Drafting a Semi-Fitted Chemise from a Princess Line Pattern

measuring length

I've drawn in the side seam above the waist. To finish the side seam, we'll need to know length from the waist of the chemise to the ground.

finishing the side seam

Square your ruler up to your waist arc at the end of the side seam you have so far. Draw a line the length of the chemise from waist to ground.

edges and hem marks for skirt

I've drawn in both sides of the chemise below the waist. Since our waistline is on an arc, our hemline has to fall on the same arc or it will fall unevenly. Pick several points along the waist arc, square up your ruler, and mark a point at the length of the chemise. Connect these in an arc.

There are two things to note here: a) I’m almost positive that this should really be done with a side gore, but it’s not in Kohler’s diagram, and I’m basically lazy. Point b) speaking of gores, we just made one. That process of transferring the waist arc down to the hem creates a gore. (Creating a gore without an existing waist arc is slightly more involved. If you’re interested, I’ve got an eBook on a possibly period method for doing it. Shameless, ain’t I?)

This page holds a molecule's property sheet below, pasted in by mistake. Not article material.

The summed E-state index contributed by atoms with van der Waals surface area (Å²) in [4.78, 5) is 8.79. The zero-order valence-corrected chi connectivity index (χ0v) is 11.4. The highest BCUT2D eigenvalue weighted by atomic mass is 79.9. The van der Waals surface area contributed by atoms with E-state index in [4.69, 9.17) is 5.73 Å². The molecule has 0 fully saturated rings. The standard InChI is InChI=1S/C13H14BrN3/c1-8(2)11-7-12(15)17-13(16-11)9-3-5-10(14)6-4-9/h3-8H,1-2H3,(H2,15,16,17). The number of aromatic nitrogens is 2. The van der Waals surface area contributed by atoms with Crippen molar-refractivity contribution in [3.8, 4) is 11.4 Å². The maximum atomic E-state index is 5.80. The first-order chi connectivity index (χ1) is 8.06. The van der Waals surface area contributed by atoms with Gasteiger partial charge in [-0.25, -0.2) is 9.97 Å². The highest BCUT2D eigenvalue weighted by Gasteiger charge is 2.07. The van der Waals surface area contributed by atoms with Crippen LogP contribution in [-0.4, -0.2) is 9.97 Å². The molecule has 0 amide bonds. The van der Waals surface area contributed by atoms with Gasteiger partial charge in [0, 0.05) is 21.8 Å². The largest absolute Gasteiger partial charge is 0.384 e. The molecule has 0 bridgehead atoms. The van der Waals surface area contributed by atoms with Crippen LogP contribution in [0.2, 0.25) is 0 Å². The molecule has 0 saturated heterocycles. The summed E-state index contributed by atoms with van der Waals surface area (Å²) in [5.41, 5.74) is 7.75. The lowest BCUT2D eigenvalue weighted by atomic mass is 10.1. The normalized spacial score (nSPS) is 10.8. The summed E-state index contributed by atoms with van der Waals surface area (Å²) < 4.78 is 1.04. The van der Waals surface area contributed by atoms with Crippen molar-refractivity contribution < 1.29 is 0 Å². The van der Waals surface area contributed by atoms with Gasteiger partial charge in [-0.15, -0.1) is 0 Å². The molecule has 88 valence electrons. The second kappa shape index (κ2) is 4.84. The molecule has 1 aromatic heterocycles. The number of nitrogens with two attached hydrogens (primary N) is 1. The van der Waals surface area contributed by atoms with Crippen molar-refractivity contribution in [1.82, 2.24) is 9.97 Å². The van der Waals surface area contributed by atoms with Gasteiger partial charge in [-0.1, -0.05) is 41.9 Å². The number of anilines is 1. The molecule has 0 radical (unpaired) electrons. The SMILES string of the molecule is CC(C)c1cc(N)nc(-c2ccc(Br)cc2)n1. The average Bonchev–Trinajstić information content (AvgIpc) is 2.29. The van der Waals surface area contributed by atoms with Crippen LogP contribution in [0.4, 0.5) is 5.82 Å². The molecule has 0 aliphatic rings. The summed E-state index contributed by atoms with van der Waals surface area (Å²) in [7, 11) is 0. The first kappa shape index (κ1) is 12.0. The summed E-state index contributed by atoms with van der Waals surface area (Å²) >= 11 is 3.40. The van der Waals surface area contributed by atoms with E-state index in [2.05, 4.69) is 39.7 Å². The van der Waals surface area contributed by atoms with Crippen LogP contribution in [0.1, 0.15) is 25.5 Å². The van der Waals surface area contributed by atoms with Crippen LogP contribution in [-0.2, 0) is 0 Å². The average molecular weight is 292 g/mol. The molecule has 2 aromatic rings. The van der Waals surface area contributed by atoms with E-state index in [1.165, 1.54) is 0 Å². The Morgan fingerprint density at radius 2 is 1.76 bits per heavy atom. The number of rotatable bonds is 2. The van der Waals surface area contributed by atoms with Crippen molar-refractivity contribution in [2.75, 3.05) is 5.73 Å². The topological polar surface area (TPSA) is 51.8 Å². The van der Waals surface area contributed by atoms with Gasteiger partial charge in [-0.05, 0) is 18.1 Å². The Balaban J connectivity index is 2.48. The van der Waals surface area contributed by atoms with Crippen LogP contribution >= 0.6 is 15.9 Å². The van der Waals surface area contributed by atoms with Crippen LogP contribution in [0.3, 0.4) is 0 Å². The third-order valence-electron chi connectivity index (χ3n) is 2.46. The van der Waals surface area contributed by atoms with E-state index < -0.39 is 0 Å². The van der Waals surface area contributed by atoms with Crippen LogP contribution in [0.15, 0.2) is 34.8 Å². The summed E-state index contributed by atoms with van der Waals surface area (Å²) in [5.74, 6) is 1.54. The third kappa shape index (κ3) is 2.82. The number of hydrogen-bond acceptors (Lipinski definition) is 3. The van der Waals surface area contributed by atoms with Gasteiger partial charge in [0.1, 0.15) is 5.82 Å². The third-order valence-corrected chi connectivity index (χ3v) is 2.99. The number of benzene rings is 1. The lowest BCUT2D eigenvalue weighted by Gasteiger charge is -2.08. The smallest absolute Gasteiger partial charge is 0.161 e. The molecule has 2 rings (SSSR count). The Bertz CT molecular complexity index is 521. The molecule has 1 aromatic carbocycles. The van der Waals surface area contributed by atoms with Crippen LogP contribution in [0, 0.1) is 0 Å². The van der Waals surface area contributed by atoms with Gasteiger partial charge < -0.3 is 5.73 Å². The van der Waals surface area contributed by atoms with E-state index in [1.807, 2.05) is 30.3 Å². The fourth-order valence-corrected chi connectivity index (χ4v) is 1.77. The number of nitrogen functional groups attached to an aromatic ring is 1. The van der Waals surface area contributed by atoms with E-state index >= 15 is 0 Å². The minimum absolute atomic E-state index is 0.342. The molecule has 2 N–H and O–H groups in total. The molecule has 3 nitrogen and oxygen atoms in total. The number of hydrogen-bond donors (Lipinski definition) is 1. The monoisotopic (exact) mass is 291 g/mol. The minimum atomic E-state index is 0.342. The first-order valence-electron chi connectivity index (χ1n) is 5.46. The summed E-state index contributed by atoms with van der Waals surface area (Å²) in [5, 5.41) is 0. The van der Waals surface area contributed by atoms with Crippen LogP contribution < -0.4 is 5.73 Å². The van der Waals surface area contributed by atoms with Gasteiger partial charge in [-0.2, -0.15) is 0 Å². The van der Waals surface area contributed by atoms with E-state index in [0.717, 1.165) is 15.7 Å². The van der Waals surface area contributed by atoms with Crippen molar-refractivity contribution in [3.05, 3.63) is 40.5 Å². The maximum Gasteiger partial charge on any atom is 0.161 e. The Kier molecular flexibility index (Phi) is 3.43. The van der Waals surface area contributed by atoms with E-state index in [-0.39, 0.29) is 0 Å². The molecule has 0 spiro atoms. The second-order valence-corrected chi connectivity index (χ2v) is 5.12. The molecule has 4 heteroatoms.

altering the top of the bodice.

Because Kohler's diagram shows a slanted armscye rather than a modern one, I've drawn one using the pattern armscye as a guide. I've also blocked out the top of the chemise.

I will need a neckline, larger than the neck. Ideally, it will be large enough to put a head through.

drawing the neckline

Kohler's neckline is square. I am drawing asquare neckline. Taking it over to the princess line on the shoulder will generally give you a big enough hole. (Tyler has an oversized head, so I'll be cheating and adding a slit in the back.)

Next… The Sleeve

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